Tug-o-War: About Living with Autism

"What's for dinner?" These are the first words that Aidan says every time he greets me. He likes his structure; likes knowing what to expect; doesn't like surprises – like rice pasta and field roast when he's anticipating spaghetti with real meat. What's for dinner is how Aidan gauges his day, how he sets the tone and reminds his mom not to stray from the expected, from the stable point-by-point list he tracks on through his day.


Cancer & The Korean Spa

The Scar The first time I walked into a Korean spa I was 32 years old, one year postpartum after my third pregnancy in four years and still nursing my son. Other than ripping off my clothes during the births of my children and not caring if an entire stadium full of people were watching, I had never stood freely naked in a room full of women (or men). 


The Controversion of Aidan B

My son says he is Jewish. I am not sure what to do about this, since, neither I nor his father is Jewish. We are about as goy as you get . . .This year for Chanukah I decided to bring my son to the Jewish Secular Circle – a group dedicated to Jewish culture, without the religious baggage. It was a friendly gathering, lots of chit-chat and enough potato latkes to sink a ship. But halfway through the evening, I notice my son is introducing himself to people as Moshe.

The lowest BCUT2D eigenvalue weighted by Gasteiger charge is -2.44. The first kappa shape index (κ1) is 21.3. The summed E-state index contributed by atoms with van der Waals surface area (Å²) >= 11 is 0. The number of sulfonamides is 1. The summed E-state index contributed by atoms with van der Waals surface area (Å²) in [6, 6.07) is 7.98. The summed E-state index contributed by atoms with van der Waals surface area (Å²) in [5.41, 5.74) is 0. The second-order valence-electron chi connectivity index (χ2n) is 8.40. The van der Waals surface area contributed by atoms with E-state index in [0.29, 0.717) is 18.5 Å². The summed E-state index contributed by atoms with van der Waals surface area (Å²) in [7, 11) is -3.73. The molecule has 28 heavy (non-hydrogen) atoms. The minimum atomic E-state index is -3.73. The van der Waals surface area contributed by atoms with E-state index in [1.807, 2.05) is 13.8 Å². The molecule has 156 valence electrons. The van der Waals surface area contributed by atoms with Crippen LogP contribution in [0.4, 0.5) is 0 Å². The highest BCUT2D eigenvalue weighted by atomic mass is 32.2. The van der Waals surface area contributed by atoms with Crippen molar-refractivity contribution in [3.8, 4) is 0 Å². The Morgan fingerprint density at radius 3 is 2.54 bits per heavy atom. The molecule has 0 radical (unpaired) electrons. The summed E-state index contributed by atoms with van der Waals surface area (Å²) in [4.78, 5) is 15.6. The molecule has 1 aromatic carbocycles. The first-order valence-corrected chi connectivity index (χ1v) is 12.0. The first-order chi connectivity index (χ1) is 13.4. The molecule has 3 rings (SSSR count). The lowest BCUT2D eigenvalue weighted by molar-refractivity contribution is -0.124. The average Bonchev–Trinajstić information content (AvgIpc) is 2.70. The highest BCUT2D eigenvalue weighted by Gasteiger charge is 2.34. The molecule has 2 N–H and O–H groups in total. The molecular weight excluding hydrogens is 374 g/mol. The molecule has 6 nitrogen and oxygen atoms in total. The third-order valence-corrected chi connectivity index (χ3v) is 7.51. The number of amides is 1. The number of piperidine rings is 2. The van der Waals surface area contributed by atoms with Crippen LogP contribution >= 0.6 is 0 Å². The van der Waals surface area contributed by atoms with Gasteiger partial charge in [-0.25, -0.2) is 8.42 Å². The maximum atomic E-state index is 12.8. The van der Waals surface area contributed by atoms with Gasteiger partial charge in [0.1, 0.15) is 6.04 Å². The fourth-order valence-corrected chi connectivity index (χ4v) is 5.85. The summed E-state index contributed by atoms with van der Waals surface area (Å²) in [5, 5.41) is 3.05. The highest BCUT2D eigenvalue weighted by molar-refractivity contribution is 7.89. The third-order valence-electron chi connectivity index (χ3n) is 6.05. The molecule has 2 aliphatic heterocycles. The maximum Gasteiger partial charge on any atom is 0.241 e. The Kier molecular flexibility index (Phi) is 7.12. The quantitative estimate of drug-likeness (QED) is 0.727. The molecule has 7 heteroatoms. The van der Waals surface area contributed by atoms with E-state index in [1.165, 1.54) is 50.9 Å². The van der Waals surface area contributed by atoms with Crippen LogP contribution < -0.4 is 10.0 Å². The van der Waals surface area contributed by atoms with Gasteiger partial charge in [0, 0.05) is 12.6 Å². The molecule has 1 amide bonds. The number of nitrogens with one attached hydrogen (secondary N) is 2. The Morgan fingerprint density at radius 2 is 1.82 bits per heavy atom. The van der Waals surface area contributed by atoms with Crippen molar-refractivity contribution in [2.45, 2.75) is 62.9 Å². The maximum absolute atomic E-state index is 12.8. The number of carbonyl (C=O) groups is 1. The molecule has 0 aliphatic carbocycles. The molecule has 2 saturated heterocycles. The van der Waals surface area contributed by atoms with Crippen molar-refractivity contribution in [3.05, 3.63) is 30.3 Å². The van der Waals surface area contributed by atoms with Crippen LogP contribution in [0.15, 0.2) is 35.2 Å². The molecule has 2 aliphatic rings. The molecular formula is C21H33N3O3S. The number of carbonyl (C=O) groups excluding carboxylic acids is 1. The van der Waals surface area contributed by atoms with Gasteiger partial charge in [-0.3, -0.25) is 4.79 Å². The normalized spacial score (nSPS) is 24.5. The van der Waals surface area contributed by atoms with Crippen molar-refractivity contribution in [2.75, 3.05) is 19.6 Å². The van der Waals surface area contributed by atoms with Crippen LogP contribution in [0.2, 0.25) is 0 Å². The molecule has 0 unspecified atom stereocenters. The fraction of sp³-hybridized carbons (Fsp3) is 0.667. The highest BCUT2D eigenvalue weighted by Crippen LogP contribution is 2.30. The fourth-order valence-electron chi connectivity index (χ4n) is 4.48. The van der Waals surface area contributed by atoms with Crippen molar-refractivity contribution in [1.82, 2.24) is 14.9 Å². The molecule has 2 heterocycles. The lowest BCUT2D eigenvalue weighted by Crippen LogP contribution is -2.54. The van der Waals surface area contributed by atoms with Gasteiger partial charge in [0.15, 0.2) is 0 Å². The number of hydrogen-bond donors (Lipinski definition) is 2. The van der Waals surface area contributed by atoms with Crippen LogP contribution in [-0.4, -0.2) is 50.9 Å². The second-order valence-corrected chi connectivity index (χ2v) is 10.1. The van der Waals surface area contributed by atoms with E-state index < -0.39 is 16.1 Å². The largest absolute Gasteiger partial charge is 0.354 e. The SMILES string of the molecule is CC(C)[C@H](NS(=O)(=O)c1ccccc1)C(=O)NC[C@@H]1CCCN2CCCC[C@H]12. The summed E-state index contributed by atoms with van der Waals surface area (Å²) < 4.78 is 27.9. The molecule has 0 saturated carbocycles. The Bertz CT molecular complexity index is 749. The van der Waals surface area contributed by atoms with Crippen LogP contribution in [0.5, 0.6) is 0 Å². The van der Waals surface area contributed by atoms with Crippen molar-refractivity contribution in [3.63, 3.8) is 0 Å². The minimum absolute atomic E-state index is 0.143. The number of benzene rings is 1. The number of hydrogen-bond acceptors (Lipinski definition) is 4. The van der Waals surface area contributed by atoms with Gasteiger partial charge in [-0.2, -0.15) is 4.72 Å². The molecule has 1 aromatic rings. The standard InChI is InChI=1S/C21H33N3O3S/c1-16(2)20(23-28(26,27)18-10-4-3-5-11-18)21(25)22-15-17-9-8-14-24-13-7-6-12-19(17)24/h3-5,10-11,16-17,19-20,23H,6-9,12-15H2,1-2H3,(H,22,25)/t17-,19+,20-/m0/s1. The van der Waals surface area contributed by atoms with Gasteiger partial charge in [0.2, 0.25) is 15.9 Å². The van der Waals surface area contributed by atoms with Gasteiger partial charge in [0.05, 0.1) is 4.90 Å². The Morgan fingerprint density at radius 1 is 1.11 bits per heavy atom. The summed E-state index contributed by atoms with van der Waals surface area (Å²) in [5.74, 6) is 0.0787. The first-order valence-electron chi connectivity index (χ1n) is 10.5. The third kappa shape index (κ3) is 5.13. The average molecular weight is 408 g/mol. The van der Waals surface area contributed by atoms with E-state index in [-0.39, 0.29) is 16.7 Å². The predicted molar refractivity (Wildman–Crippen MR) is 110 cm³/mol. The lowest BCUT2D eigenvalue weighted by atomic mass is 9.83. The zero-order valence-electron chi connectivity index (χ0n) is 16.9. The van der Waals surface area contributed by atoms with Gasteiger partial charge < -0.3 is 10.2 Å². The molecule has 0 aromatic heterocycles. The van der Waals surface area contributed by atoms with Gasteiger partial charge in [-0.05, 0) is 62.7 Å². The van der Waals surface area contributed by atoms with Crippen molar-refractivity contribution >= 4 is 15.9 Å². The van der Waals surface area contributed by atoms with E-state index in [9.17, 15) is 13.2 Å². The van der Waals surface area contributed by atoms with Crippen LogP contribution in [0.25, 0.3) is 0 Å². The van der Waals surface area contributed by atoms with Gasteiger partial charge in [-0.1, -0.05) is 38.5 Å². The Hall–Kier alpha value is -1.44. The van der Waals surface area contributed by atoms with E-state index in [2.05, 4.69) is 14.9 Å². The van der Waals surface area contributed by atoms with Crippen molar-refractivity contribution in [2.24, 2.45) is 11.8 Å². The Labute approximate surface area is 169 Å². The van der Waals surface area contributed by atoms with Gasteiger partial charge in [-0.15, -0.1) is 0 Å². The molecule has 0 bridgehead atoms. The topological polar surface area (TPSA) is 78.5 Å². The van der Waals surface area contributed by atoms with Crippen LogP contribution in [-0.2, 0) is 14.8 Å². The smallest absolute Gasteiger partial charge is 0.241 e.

Lessons From My Grad

In just a few weeks my daughter will get all dressed up and walk down the aisle. At 18, it will not be strewn with rose petals and lead to a minister. No, instead, this aisle will be trussed up in blue and green streamers and lead to her diploma- proffering high school principal. I ask you, am I the only one who feels like a kid's diploma should bear their parents' names too? 



I don't know why I remember the silence the moment a train nearly ran us over. Still, every now and then the dense, blanketing soundlessness of that moment wraps around me and I am there – standing on the train trestle watching the shadow of that big black Burlington Northern engine slide down my body with the actual engine right behind it. 


Giving Cancer the Bird

Nearly 20 years ago, my Grandmother sat across from me in a tiny Japanese restaurant in Seattle and mentioned, in passing, that she’d just had a mastectomy. A double. It all went well, she assured me, almost in passing. “Don’t worry yourself about it,” she added, as if she had not just dropped a bomb on my sushi.